But quickly, the airlines began to merge, and the industry became an oligopoly (if you’re feeling charitable) or a cartel. The airlines dropped unprofitable routes, many of them direct flights, and went to work upping bag fees and cutting back on meals, entertainment, and the size of their seats in coach, infuriating consumers while racking up massive profits. Study after study began to find that airfares had actually fallen more rapidly before Carter’s Airline Deregulation Act, and that, if the CAB had been allowed to continue enforcing its long-standing formulas for setting maximum fares, prices would have been considerably less than the free-market offering. As a result, U.S. airlines currently pull in net profit margins of 7.5 percent, which is twice the average for airline companies internationally. Meanwhile, the U.S. hasn’t seen a new scheduled passenger airline come into existence since 2007.
So what claim do those airlines have to public assistance? If they are going to be on the receiving end of a massive public bailout, it’s time first to admit that deregulation has been a colossal failure and begin to reverse its course. And if the federal government is going to assume financial responsibility, it should do so only on the grounds that the airlines will be again treated as public utilities, providing a narrowly defined public service that society needs to function.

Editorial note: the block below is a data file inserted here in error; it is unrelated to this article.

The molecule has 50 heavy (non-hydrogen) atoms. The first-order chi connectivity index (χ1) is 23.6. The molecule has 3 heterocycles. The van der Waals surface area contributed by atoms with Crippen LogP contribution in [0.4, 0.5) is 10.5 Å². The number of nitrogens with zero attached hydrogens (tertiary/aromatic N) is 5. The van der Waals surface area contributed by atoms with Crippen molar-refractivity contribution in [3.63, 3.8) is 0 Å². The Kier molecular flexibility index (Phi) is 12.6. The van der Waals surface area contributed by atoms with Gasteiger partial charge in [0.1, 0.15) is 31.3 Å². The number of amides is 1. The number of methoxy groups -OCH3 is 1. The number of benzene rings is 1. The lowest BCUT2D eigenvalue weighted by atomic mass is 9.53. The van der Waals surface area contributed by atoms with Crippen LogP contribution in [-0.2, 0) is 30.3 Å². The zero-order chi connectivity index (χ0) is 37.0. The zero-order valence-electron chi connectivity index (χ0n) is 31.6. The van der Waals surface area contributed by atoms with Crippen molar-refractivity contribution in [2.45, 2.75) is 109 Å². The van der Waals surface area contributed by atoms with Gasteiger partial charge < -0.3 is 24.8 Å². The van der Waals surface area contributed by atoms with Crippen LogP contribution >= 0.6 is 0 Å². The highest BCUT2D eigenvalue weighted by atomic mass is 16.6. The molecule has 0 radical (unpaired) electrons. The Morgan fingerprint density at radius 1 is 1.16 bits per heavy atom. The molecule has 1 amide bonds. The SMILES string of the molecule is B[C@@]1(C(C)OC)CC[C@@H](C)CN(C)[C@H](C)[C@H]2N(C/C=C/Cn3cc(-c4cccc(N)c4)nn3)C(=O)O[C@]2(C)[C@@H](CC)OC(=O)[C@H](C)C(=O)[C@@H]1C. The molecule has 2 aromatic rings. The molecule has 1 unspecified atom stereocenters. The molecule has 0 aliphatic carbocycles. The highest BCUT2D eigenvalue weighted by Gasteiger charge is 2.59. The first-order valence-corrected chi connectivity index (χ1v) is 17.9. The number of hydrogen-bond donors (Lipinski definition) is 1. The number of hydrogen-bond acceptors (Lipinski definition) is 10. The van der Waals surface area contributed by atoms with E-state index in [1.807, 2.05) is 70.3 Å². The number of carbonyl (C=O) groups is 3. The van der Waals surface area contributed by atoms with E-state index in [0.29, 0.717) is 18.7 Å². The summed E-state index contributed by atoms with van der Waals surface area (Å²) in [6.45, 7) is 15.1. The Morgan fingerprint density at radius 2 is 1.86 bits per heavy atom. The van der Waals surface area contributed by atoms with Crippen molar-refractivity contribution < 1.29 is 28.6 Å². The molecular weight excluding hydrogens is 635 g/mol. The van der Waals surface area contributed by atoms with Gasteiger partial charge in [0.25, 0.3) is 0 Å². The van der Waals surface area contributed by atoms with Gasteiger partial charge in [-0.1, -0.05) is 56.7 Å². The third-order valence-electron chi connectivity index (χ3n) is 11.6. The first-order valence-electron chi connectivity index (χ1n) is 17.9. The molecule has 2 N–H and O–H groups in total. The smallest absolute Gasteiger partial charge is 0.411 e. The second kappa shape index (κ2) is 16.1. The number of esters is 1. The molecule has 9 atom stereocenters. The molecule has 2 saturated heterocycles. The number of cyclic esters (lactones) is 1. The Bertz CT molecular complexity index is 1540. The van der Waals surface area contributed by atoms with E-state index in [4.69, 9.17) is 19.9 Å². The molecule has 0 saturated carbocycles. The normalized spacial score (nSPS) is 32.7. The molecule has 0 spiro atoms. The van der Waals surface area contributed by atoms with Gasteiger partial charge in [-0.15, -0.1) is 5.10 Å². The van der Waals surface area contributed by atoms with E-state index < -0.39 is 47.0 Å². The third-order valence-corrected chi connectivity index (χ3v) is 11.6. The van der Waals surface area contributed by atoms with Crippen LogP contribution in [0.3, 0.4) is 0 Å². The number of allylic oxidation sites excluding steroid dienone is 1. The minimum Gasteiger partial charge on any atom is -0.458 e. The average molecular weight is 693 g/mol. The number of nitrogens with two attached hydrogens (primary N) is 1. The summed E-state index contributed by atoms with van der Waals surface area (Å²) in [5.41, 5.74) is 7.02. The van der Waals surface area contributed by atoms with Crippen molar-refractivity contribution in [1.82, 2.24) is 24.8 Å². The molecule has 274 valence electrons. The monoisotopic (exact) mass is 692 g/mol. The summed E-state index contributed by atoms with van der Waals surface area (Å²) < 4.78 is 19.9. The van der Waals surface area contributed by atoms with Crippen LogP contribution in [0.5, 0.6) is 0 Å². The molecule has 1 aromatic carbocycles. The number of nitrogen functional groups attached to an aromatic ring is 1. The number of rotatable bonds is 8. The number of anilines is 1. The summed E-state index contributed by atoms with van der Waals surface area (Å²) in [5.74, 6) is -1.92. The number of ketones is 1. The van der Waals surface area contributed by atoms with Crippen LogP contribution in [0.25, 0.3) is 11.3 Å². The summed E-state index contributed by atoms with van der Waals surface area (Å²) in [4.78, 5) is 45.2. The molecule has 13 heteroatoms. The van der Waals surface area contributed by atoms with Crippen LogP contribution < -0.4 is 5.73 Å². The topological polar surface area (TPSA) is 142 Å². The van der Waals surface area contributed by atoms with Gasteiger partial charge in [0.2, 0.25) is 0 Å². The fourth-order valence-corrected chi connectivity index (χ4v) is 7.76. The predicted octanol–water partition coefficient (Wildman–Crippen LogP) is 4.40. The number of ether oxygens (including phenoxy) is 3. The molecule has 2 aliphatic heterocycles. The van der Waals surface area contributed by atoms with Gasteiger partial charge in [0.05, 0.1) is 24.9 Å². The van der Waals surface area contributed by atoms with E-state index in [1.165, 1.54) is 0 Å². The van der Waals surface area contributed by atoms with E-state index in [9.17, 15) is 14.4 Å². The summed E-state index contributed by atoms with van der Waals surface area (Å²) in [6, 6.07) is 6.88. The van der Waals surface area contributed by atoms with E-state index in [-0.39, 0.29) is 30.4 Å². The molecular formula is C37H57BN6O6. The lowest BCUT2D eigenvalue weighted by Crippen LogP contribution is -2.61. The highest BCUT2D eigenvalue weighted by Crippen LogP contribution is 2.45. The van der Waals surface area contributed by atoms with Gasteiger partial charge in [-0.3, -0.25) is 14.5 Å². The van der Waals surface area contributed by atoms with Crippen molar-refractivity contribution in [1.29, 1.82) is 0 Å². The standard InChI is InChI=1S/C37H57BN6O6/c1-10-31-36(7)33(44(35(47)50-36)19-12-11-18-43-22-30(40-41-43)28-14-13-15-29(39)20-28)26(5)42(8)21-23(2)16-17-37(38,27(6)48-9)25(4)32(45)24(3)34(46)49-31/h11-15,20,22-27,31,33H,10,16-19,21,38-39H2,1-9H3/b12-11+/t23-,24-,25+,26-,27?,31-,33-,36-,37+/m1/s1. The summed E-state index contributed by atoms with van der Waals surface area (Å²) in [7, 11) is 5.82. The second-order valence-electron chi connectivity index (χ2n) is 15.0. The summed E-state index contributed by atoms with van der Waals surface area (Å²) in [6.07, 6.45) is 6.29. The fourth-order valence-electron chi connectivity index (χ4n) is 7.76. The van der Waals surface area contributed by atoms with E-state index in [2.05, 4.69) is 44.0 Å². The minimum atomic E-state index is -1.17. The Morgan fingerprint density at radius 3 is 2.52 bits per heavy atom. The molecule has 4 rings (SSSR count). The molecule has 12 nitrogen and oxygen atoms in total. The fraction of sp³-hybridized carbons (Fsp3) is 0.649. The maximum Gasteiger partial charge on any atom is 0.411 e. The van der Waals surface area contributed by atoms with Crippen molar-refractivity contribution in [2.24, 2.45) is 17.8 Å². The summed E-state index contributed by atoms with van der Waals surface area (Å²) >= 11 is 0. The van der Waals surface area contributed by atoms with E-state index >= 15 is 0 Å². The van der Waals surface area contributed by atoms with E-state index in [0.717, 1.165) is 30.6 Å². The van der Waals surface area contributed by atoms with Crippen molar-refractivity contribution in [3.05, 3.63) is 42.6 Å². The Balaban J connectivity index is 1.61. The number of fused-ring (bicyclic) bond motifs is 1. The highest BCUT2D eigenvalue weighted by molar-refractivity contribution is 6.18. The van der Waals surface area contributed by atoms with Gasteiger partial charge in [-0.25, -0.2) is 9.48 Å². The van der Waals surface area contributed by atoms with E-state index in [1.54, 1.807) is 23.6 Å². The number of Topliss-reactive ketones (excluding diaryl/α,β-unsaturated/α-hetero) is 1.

That could take a number of different forms. The government could set the stock price at zero, while assuming the operations and the debt obligations of the major carriers. Such a decision might make investors howl, but they have little claim to being made whole: They reaped massive financial benefit, in the form of dividends and escalating stock prices, from a risky, self-sabotaging management scheme that they could have sold out of at any time. Already, they benefit from massive public investments in air travel infrastructure and lax environmental standards, and could not exist without them. A refusal to pay them off would help discourage the runaway financialization that has wreaked havoc in the U.S. economy. But even a more generous package—a financial bailout package that results in the public holding a majority of shares—could have a similar salubrious effect on air travel in America.